Slice and dice for better management… and lower power consumption

Processeur Meteor Lake

Meteor Lake is a chip built from “tiles”. These specialised pieces of silicon are linked together thanks to Intel’s expertise in what is known as packaging – which in this case has nothing to do with the design of your breakfast cereal boxes! Far from being a trivial task, the logical ‘cutting’ of the chip’s various components is the fruit of a great deal of hard work. The engineers had to fulfil three missions: to limit the impact of this disaggregation on performance, to enable the scalability of different chip references and to do everything possible to limit energy consumption.

As far as the last point is concerned, Intel’s speech was a clear reminder of the technological order represented by Apple’s M1 and M2 chips. These are chips whose superiority lies less in pure performance – a Core i9 outperforms them most of the time – than in energy efficiency. The ARM cores, the (at the time) unique 5nm etching and Apple’s control over the OS and drivers gave Intel and AMD a major slap in the face when it came to performance/watt ratio. Which, gamer PCs and other mobile workstations aside, is one of the most important technological factors in laptop purchasing decisions.

Processeur Meteor Lake

The engineers have therefore completely redesigned the chip. And when we say “completely”, we’re putting it mildly: not only have the memory exchanges been reviewed, but they’ve also split up certain calculation units (GPU and multimedia engine), created new units (input/output, NPU) and integrated CPU cores in unusual places. And as you will see, the design of the major blocks – the CPU, the GPU, but also the SoC block and the multimedia engine – have been designed – both internally and organisationally – to limit energy consumption.

Meteor Lake processor: new beating cores

P-Core Processeur Meteor Lake

Inspired by the 12ᵉ (Alder Lake) and 13ᵉ (Raptor Lake) generations of Core processors, Meteor Lake endorses the big.LITTLE CPU organisation. Inherited from the ARM world, this design is based on two types of cores: high power (the P-Core, where P stands for Performance) and low power (E-Core, where E stands for Efficiency). To decide who does what, the Thread Director is still involved. This new batch of processors brings with it two new core types: Redwood Cove (P) replaces Raptor Cove, and Crestmont replaces Gracemont.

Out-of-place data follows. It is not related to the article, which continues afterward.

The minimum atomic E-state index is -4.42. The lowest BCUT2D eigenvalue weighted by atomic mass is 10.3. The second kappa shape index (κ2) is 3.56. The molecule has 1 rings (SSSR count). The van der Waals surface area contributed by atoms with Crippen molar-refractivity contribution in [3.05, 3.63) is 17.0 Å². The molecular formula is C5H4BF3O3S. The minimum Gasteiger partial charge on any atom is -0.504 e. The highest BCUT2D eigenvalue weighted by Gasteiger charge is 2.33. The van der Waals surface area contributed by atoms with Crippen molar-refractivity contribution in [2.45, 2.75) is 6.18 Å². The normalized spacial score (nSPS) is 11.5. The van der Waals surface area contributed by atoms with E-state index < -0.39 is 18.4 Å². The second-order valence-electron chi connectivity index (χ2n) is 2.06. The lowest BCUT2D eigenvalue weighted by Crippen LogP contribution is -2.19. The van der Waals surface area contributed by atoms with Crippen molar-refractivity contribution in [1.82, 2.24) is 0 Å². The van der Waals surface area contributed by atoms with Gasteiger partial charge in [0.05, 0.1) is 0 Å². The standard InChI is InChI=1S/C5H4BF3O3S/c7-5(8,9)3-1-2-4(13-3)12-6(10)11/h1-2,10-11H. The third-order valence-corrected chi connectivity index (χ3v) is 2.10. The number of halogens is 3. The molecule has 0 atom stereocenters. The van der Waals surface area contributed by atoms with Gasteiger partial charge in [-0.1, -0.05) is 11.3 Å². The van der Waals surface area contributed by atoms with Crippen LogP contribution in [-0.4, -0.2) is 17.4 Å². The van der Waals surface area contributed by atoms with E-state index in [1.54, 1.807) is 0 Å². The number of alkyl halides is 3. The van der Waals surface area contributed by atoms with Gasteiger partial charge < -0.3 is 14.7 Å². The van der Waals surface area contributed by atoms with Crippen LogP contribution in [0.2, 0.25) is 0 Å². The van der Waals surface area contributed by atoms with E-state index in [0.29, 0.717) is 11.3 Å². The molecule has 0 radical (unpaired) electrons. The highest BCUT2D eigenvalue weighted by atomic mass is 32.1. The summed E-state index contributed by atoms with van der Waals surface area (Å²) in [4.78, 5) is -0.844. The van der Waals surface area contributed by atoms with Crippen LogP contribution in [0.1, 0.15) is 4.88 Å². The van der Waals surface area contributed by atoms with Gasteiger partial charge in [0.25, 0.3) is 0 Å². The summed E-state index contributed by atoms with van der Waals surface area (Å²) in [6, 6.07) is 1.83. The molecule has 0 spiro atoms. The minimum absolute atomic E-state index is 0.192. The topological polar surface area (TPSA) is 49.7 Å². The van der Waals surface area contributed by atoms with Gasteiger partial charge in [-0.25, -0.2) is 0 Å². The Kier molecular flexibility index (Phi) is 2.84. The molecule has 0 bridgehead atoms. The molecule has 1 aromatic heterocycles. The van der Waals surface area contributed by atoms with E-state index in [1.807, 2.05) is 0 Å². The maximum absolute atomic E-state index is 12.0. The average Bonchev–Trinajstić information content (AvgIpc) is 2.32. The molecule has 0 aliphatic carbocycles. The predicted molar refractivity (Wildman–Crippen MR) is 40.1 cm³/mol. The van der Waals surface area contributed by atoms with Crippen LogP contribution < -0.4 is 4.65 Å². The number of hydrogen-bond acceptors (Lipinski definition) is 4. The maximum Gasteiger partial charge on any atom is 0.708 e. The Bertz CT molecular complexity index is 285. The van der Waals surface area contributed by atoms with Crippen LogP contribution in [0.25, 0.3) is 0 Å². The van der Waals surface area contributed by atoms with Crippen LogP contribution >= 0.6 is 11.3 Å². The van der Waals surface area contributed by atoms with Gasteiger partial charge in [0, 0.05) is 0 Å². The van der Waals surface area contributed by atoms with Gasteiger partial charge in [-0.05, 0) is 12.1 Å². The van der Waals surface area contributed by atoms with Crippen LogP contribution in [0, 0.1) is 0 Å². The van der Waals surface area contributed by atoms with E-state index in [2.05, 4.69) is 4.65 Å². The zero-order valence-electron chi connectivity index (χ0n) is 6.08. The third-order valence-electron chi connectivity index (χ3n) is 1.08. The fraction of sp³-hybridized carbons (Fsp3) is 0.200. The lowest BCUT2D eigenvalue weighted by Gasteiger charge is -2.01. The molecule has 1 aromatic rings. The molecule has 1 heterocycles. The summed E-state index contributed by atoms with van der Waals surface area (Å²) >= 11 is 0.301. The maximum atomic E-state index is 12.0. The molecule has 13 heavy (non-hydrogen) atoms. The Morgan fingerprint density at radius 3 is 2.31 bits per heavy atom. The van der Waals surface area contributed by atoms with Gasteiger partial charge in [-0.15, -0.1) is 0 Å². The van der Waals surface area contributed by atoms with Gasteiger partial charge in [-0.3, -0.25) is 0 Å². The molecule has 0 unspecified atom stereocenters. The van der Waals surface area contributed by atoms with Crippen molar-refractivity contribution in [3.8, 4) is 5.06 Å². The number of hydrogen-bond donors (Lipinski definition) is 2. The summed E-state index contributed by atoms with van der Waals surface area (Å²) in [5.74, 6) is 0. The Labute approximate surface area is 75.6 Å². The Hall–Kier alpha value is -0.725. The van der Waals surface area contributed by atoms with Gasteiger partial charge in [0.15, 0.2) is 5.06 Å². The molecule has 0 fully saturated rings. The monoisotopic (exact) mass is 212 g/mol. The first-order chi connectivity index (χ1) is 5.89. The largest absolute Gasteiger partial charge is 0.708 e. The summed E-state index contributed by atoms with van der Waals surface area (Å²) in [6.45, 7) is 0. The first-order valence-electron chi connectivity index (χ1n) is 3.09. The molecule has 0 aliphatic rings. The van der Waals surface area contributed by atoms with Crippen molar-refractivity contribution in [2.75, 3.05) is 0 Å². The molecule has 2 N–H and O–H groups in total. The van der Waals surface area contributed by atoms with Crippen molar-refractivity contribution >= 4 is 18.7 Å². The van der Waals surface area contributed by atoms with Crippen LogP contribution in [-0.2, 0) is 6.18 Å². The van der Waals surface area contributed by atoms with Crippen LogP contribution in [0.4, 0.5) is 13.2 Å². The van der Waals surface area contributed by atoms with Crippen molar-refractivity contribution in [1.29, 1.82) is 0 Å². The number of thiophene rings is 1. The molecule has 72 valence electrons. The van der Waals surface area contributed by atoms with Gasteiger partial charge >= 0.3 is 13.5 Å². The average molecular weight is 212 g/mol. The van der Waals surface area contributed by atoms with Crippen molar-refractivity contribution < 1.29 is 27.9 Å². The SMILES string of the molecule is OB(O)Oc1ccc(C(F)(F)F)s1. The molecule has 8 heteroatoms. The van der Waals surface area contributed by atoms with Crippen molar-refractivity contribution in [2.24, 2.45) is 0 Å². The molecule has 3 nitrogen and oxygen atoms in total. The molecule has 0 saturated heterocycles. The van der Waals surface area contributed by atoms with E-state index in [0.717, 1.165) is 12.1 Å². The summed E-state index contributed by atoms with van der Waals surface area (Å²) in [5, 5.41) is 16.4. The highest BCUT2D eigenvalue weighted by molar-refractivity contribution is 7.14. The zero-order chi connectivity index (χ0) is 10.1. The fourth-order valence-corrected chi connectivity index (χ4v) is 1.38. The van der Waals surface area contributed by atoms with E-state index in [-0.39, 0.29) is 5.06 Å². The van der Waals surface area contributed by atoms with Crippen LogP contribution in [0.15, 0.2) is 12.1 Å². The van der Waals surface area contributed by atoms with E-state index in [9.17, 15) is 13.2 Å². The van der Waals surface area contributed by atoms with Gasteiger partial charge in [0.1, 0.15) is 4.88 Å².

E-Core processeur meteor lake

As the two slides above show, Intel’s CPU engineers have obviously improved each core type. As well as their behaviour: in the past, the Thead Director always started by addressing the P-Cores for architectural reasons. Now it can immediately choose which type of core to activate – again, an energy-saving measure. While there have been some optimisations here and there – better detection of single-core performance peaks (P-Cores) and a significant improvement in multitasking (which was given priority to E-Cores) – the designers have limited the race for raw power. While pure performance gains (which are much harder to achieve in the CPU domain because the architectures have been so finely tuned) should be part of the equation, this is not the main focus of Meteor Lake.

It’s something that really shone through in the various press presentations. While the GPU, NPU, Intel 4 etching and other technologies were explained at length in PDFs running to dozens of pages, Intel decided to summarise the improvements to each core type in a single slide… Or almost.

Because a new type of CPU core is appearing in the SoC: an extremely low-power core. It is new, but more in terms of its location on the chip than its design or architecture. What’s most surprising is to see this CPU core not in the “Compute Tile” or CPU, but inside a new piece of chip: the “SoC Tile”.

Meteor Lake processor: SoC, I/O and NPU

Arch Meteor Lake

One of the challenges of designing a chip based on independent “blocks” is the circulation of information within the chip. This also involved identifying bottlenecks – the ring fabric of previous generations was shared and could therefore quickly become saturated – and implementing optimised circulation schemes. At the same time, Intel engineers had to fulfil one of their missions, which was to hunt down energy consumption.

The idea was therefore to create a new tile, incorporating support for protocols such as SATA, PCIExpress, USB and networks (Ethernet, Wi-Fi), as well as elements removed from other tiles, notably display management and the multimedia decoder (see below “GPU: more specialised and (up to) twice as powerful”). A whole host of functions that need to be controlled. And to avoid waking up the powerful E-Cores and P-Cores, Intel has simply integrated two CPU cores into its tile. Two Cresmont E-Cores, like those in the compute tile, but clocked much more slowly to become E-LP (E-Core Low Power) cores. These are very energy-efficient chips, capable and modern enough to handle background tasks.